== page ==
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No Agendas: The Halachic Legacy of Rav Shlomo Zalman Auerbach

Rabbi Avrohom Neuberger

A secular observer once noted that whereas most people follow men of power — whether that power is acquired through military prowess, personal wealth, or charisma — Jews have a different standard. They turn to “pious scholars.” Hence, it is not surprising that we are often led by unassuming men, and that these individuals rise to be the most influential and powerful personages in Torah communities. Perhaps the prime example of this phenomenon was Rav Shlomo Zalman Auerbach ztz”l.

Tuesday, March 03, 2015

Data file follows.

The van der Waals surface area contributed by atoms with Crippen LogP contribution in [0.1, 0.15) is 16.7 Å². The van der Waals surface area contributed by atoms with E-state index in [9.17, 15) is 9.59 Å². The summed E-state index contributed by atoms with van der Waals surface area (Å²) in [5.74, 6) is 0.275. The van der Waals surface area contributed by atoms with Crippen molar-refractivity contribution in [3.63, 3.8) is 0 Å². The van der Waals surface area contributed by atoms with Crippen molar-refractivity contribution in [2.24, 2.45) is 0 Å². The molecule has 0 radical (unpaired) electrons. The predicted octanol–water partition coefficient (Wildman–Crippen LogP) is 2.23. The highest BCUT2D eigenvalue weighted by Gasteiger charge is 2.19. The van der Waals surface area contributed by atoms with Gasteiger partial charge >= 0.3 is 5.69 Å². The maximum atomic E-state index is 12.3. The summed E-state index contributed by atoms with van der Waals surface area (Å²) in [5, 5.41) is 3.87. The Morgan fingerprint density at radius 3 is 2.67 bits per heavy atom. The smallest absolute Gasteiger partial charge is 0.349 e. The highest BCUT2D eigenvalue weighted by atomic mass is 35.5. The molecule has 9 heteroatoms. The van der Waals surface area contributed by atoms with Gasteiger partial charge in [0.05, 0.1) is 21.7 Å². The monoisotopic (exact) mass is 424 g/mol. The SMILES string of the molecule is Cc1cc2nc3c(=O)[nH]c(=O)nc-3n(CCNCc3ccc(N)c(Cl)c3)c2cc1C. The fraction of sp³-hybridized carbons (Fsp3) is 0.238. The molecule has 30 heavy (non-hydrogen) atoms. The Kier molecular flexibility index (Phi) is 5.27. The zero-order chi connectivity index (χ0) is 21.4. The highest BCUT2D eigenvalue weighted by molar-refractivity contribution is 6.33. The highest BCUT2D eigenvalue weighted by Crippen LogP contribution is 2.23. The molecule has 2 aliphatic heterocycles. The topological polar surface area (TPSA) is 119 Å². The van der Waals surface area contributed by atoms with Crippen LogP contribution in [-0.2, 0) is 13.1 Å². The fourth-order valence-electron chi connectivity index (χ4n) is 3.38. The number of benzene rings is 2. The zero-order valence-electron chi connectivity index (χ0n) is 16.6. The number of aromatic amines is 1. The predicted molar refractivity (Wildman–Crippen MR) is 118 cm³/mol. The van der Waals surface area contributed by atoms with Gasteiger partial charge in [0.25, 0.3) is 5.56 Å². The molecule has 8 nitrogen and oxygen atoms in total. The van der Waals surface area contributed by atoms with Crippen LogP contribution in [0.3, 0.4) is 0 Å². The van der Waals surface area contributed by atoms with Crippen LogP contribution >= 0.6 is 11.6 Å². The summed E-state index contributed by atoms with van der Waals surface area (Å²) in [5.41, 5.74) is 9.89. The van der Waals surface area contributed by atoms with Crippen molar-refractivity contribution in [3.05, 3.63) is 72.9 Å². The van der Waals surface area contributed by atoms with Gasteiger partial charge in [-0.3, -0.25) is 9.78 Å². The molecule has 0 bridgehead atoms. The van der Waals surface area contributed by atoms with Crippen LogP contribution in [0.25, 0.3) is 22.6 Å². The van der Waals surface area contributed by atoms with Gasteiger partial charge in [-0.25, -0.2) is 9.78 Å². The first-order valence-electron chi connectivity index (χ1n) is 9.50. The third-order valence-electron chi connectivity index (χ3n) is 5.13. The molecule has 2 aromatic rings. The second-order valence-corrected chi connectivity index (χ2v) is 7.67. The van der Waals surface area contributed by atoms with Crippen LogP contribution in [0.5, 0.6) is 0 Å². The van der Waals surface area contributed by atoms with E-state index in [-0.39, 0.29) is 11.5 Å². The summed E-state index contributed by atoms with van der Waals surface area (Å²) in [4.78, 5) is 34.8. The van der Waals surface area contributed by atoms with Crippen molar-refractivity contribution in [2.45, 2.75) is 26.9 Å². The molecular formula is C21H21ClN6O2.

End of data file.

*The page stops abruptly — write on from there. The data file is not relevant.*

He was at all times pleasant and humble. Except during those sacrosanct hours that he would lock himself in a secret private room in Shaarei Chesed, he was both physically and emotionally open and accessible. The most cutting-edge questions, involving life and death issues, came to his doorstep, and he answered all with equanimity. Rav Shlomo Zalman was also completely without prejudice. This absence of a preexisting agenda as expressed in his interpersonal relationships was starkly manifest at his levayah, attended by Jews of all colors and stripes — Sepharadic, Ashkenazic, chassiddish, litvish, chareidi, and Mizrachi. They all intuitively sensed the simple, unfettered purity of Rav Shomo Zalman’s personality and ahavas Yisrael, and were all equally devastated by his passing.   Back From the Grave That same lack of prejudice is seen also in Rav Shlomo Zalman’s learning. He wrote and delivered shiurim on a range of subjects, from his daily blatt shiur on Gemara in Yeshivas Kol Torah, to halachah to lomdus. At age 18 he wrote his first sefer, on Shev Shematesa, gaining a glowing haskamah from Rav Isser Zalman Meltzer. His father, however, asked him not to publish it, and he abided by that decision until his family printed the manuscript a just few years before his passing. Its survival — as recounted by renowned tour guide Gershon Kaufman — was somewhat “miraculous.” Before Rav Chaim Pinchas Scheinberg wrote his own sefer on Shev Shematesa, he told Rav Shlomo Zalman of his intentions. Rav Shlomo Zalman offered his notebook on the subject to Rav Scheinberg, but informed him that this was the only copy, and he intended to print it as a sefer sometime in the future. Gershon Kaufman, Rav Scheinberg’s adopted grandson, was the emissary who brought the sefer to Rav Scheinberg’s home. Sometime before Pesach, Gershon asked his grandfather whether he should return the sefer and was told he should, but the sefer was nowhere to be found. After a frantic search it was discovered that the cleaning woman had placed the notebook in a bag with sheimos, which had subsequently been buried. The grave was opened, Gershon himself was lowered inside, and he found the notebook among the sheimos. He cleaned it off immediately and went to return it to its author. Nobody had told Rav Shlomo Zalman of these events, but as soon as Rav Shlomo Zalman saw the notebook he took it and began dancing — with the notebook and with Gershon. Somehow he intuited that there was a story behind the sefer’s return.

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